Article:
Folk music is a lot more like golf than you might think, were you ever to think this kind of thing. The more muscle you put into it, the more erratic your game becomes. You can’t force it. You need to set your grip, and your stance, and not mess with them. Keep your head down. Keep things economical; let the club do the work. You’re the fulcrum of a pendulum, not a hammer to a nail. There’s a difference, and it’s a big one. Good golfers know that.
Apparently, good musicians know that too. It’s that kind of trust and economy that really underlies this simply brilliant album from Anna Roberts-Gevalt and Elizabeth LaPrelle. There is no muscle here. Instead, they find their grip on the song, give it the support that it needs from them, and then they trust the song to do the work. The darkness in songs like “Little Black Train” is there without us needing to underline it; it’s darker if we don’t.
That might sound simple, but it’s not. Economy can be terrifying. Playing a song that has only an A-part—no identifiable chorus, no bridge, not even a little turnaround in sight—brings its own unique challenges. There’s just very little to hold on to, and that’s where the terror comes in, one that makes lesser musicians start running for ornaments, flash, and complexity. It’s just easier to get an ovation with “Orange Blossom Special” than it is ‘The Wreck of the Edmund Fitzgerald” and that’s because monotony can feel like an ever-present risk.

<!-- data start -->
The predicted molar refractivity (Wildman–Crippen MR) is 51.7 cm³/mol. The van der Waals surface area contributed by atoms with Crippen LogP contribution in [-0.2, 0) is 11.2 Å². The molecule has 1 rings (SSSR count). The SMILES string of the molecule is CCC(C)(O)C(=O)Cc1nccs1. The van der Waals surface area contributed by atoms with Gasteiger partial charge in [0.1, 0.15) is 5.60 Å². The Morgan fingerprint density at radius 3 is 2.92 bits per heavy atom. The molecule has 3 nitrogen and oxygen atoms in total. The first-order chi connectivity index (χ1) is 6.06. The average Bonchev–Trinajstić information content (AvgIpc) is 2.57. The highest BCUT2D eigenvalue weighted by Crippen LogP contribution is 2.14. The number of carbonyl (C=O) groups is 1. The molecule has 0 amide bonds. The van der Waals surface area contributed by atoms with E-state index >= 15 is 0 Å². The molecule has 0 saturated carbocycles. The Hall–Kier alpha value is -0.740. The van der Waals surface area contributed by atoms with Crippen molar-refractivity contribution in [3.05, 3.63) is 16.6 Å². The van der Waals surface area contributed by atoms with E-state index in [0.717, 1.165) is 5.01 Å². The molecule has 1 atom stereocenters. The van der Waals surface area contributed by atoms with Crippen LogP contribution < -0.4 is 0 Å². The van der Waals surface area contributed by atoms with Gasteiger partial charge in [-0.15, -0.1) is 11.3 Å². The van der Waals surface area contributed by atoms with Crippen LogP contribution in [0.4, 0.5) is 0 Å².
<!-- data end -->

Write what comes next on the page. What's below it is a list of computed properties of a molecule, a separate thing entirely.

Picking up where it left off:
But it’s that kind of negotiation, and the unflagging trust in the songs, that makes Anna and Elizabeth so breathtaking and so unique. “Orfeo” begins with a single voice over a drone of the uilleann pipes, and when the vocal part ends, there is a long drone before the pipes take up the melody. Stark as stark can be. Yet the result is mesmerizing. That drone in the middle is like a pause in conversation, one that many people would be compelled to fill, though here it is fearlessly left to stand alone. And it’s utterly powerful.
“Everything serves the voice and the story,” says Anna. “We try to be direct storytellers—to express these songs in a way that people of today can feel connected to. We aren’t trying to transport people to the past—rather we are trying to bring the past back into the room, bring history into our understanding of the present.”
There isn’t a note amiss here, and the arrangements are deceptively complex, as with the harmony entries and exits in “Father Neptune.” Yet, in a time when some bands present old-time music as camp, Anna and Elizabeth choose to bring forth the dignity in these songs, and it’s absolutely welcome. Like the Carter Family mounting the stage in their Sunday best, this album grants a respect to the harmonies, the tones, the instruments, the depth, and the ideas that drive these songs. “Voice from on High” is slower, more reverent here than most people would play it, as is “Won’t You Come and Sing for Me.” The result is something akin to hearing the songs for the first time. They bring the ideas forward, and with it the humanity behind them.
There are many comparisons to be made to another groundbreaking recording, Hazel and Alice, and I suspect some of them are intentional. Alice Gerrard sings on this recording, though her inclusion feels less like a cameo and more like a necessity. To find her here is as about as remarkable as finding her in her own living room.
If there is one roots album that will be selling better twenty years from now that it is right now, this is it. Albums like this don’t come along every day, or every year, or maybe even every decade. They are albums that are transformative, and that become a touchstone that later recordings invariably refer back to. This one is one of those.